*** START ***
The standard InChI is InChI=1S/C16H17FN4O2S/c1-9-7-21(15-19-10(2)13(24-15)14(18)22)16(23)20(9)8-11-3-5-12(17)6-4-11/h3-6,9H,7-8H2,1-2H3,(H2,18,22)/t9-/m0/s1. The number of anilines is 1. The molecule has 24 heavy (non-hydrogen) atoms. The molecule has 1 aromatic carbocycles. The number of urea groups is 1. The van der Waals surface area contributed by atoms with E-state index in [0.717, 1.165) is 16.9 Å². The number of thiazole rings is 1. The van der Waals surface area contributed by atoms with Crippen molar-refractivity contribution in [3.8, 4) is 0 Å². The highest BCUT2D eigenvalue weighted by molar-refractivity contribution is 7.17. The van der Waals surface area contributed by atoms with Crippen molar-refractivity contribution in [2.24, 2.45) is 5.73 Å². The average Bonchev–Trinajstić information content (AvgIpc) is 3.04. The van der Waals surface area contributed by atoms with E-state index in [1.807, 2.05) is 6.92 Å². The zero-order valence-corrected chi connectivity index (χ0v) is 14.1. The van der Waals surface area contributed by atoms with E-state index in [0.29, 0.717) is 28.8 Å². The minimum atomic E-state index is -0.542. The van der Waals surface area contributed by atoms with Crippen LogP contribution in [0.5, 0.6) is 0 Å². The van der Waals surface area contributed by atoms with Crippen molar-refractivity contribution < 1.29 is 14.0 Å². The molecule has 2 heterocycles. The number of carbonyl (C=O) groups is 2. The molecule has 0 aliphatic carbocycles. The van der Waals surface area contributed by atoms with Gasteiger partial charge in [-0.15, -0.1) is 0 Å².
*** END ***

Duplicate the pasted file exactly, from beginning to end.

The standard InChI is InChI=1S/C16H17FN4O2S/c1-9-7-21(15-19-10(2)13(24-15)14(18)22)16(23)20(9)8-11-3-5-12(17)6-4-11/h3-6,9H,7-8H2,1-2H3,(H2,18,22)/t9-/m0/s1. The number of anilines is 1. The molecule has 24 heavy (non-hydrogen) atoms. The molecule has 1 aromatic carbocycles. The number of urea groups is 1. The van der Waals surface area contributed by atoms with E-state index in [0.717, 1.165) is 16.9 Å². The number of thiazole rings is 1. The van der Waals surface area contributed by atoms with Crippen molar-refractivity contribution in [3.8, 4) is 0 Å². The highest BCUT2D eigenvalue weighted by molar-refractivity contribution is 7.17. The van der Waals surface area contributed by atoms with Crippen molar-refractivity contribution in [2.24, 2.45) is 5.73 Å². The average Bonchev–Trinajstić information content (AvgIpc) is 3.04. The van der Waals surface area contributed by atoms with E-state index in [1.807, 2.05) is 6.92 Å². The zero-order valence-corrected chi connectivity index (χ0v) is 14.1. The van der Waals surface area contributed by atoms with E-state index in [0.29, 0.717) is 28.8 Å². The minimum atomic E-state index is -0.542. The van der Waals surface area contributed by atoms with Crippen LogP contribution in [0.5, 0.6) is 0 Å². The van der Waals surface area contributed by atoms with Crippen molar-refractivity contribution < 1.29 is 14.0 Å². The molecule has 2 heterocycles. The number of carbonyl (C=O) groups is 2. The molecule has 0 aliphatic carbocycles. The van der Waals surface area contributed by atoms with Gasteiger partial charge in [-0.15, -0.1) is 0 Å².